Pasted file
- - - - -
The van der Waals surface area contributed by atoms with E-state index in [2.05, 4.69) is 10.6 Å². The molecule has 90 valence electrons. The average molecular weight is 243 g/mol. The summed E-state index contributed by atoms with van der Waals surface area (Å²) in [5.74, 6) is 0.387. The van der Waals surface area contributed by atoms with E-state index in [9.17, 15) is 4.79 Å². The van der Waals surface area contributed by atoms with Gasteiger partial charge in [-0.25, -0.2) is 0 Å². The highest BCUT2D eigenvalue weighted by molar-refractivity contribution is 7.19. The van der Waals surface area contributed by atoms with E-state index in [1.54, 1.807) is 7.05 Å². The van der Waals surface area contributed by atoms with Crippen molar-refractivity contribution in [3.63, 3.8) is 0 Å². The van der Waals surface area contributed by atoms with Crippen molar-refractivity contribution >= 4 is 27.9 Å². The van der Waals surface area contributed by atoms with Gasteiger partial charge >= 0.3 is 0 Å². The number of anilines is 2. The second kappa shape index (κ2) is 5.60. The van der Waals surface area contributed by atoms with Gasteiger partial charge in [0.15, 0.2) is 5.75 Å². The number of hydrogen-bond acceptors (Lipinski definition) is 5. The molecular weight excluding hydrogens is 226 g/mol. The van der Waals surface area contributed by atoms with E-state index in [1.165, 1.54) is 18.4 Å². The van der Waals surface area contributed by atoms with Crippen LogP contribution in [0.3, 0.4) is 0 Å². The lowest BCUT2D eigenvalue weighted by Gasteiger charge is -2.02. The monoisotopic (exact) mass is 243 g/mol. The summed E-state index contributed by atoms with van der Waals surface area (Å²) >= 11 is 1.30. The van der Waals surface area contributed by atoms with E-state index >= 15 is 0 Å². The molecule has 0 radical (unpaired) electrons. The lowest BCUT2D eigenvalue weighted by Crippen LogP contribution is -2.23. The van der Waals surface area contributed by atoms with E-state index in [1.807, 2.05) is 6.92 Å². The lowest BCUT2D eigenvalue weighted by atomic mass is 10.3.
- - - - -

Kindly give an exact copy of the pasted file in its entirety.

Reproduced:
The van der Waals surface area contributed by atoms with E-state index in [2.05, 4.69) is 10.6 Å². The molecule has 90 valence electrons. The average molecular weight is 243 g/mol. The summed E-state index contributed by atoms with van der Waals surface area (Å²) in [5.74, 6) is 0.387. The van der Waals surface area contributed by atoms with E-state index in [9.17, 15) is 4.79 Å². The van der Waals surface area contributed by atoms with Gasteiger partial charge in [-0.25, -0.2) is 0 Å². The highest BCUT2D eigenvalue weighted by molar-refractivity contribution is 7.19. The van der Waals surface area contributed by atoms with E-state index in [1.54, 1.807) is 7.05 Å². The van der Waals surface area contributed by atoms with Crippen molar-refractivity contribution in [3.63, 3.8) is 0 Å². The van der Waals surface area contributed by atoms with Crippen molar-refractivity contribution >= 4 is 27.9 Å². The van der Waals surface area contributed by atoms with Gasteiger partial charge >= 0.3 is 0 Å². The number of anilines is 2. The second kappa shape index (κ2) is 5.60. The van der Waals surface area contributed by atoms with Gasteiger partial charge in [0.15, 0.2) is 5.75 Å². The number of hydrogen-bond acceptors (Lipinski definition) is 5. The molecular weight excluding hydrogens is 226 g/mol. The van der Waals surface area contributed by atoms with E-state index in [1.165, 1.54) is 18.4 Å². The van der Waals surface area contributed by atoms with Crippen LogP contribution in [0.3, 0.4) is 0 Å². The lowest BCUT2D eigenvalue weighted by Gasteiger charge is -2.02. The monoisotopic (exact) mass is 243 g/mol. The summed E-state index contributed by atoms with van der Waals surface area (Å²) >= 11 is 1.30. The van der Waals surface area contributed by atoms with E-state index >= 15 is 0 Å². The molecule has 0 radical (unpaired) electrons. The lowest BCUT2D eigenvalue weighted by Crippen LogP contribution is -2.23. The van der Waals surface area contributed by atoms with E-state index in [1.807, 2.05) is 6.92 Å². The lowest BCUT2D eigenvalue weighted by atomic mass is 10.3.